Scum Screen 9 articles



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  • Details are often arresting... And performances are first-rate across the board, even though a couple of the screws are so cartoonishly evil that they seem to be on the verge of feeling for a mustache to twirl. Whether Scum ultimately did British juvenile offenders any good is an open question, but it unquestionably put Clarke on the map, and that’s legacy enough.

  • Scum, a bar-rattling expose of Britain's Borstal system for youthful offenders, defies these restrictions. The intent is not that different from the American television feature Born Innocent with Linda Blair, but the new British team of director Alan Clarke, writer Roy Minton, and producer Don Boyd adhere to a more austere balance between well-made play and docudrama. The film is constructed with the inevitability of a time bomb. The purity of its fatalism achieves a kind of blue-collar tragedy.

  • The story of a juvenile delinquent’s rise to power in a borstal, Scum proved a powerful crystallisation of Clarke’s themes, style, and direction. Eliciting through rigorous rehearsal excellent performances out of a young cast in such difficult scenes as rape, riot and suicide, he seals his ability to treat threatening subjects without exploitation or melodrama, but rather with crisp economy.

  • The youngsters on the bus to juvenile prison are introduced in close-ups so tight the camera can only pan down to their shackles; later on, a reverse tracking shot roams spaciously as Ray Winstone fills a sock with billiard balls, walks to fellow inmate Phil Daniels, and smashes his noggin in, one single take. To Alan Clarke both movements are equally entrapping -- the camera moves, but there's no escaping the systematic maws of soul-crushing regimes.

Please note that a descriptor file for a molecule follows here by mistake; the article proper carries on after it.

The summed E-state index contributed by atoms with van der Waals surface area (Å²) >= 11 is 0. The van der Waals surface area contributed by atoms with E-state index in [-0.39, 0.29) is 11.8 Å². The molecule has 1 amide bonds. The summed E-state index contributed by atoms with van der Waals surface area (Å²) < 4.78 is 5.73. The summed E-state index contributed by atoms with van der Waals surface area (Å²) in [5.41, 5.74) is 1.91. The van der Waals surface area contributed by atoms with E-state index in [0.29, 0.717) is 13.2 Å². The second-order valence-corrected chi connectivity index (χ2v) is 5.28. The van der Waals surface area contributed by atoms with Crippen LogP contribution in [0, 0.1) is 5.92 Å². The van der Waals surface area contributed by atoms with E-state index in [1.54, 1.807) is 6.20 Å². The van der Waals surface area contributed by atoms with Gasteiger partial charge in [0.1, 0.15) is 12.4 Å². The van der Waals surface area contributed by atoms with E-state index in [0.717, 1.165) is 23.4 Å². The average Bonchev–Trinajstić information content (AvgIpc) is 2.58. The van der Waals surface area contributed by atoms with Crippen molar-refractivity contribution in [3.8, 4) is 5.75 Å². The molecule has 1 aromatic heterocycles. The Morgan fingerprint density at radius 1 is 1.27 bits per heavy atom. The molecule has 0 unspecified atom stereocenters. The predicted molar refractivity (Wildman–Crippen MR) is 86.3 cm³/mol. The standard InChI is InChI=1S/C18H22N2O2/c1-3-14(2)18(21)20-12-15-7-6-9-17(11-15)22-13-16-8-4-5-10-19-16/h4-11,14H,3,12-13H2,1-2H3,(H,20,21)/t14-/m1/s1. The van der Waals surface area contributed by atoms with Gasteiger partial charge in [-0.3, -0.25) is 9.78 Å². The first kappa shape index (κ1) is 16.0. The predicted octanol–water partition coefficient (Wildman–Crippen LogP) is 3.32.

• Disaffected malcontents can rage against the machine all they like, the film seems to say, but whenever they come up against it, it's still going to grind them down to dust amid its cogs and pistons. Clarke and Minton don't pretend to offer any easy answers... Like one of the downtrodden serfs in Monty Python and the Holy Grail, Scum invites you to come and see the violence inherent in the system.

  • The scenes of Davis’s rape and subsequent humiliation at the hands of the brutal Mr. Greaves (Philip Jackson)—who, instead of punishing Davis’s attackers or offering any kind of consolation, berates him and tells him to “keep [his] subnormal head down”—are so painful that they achieve a degree of sympathy that cinema is all-too-rarely capable of. These alone make Scum one of the most ethically revelatory films I’ve seen in a long time.

  • Alan Clarke’s once-banned, twice-filmed Brit scandal, Scum, stands as one of the great films about boys and violence, about the allure and horror and inevitability of young toughs seizing power by smashing some skulls — and replicating, in their own private hellscape, the societal structures that have ground them down.

  • Ultimately, beyond the filth and fury, Scum is a starkly powerful critique and condemnation of the very idea of imprisonment, rehabilitative or otherwise. In an age of mass incarceration, it is as relevant today as it was in late ’70s Britain. Bring thick skin.

  • A ferocious exposé of life in Britain’s notorious borstals, or youth detention centers, the movie tells you much that you probably already know about incarcerated young men, their vicious pecking orders and the corrupt authorities overseeing their rehabilitation. But it tells it with scalding wit and coolly riveting style, in the visual equivalent of spare, brilliant prose that occasionally bleeds (and bleeds and bleeds) into poetry.

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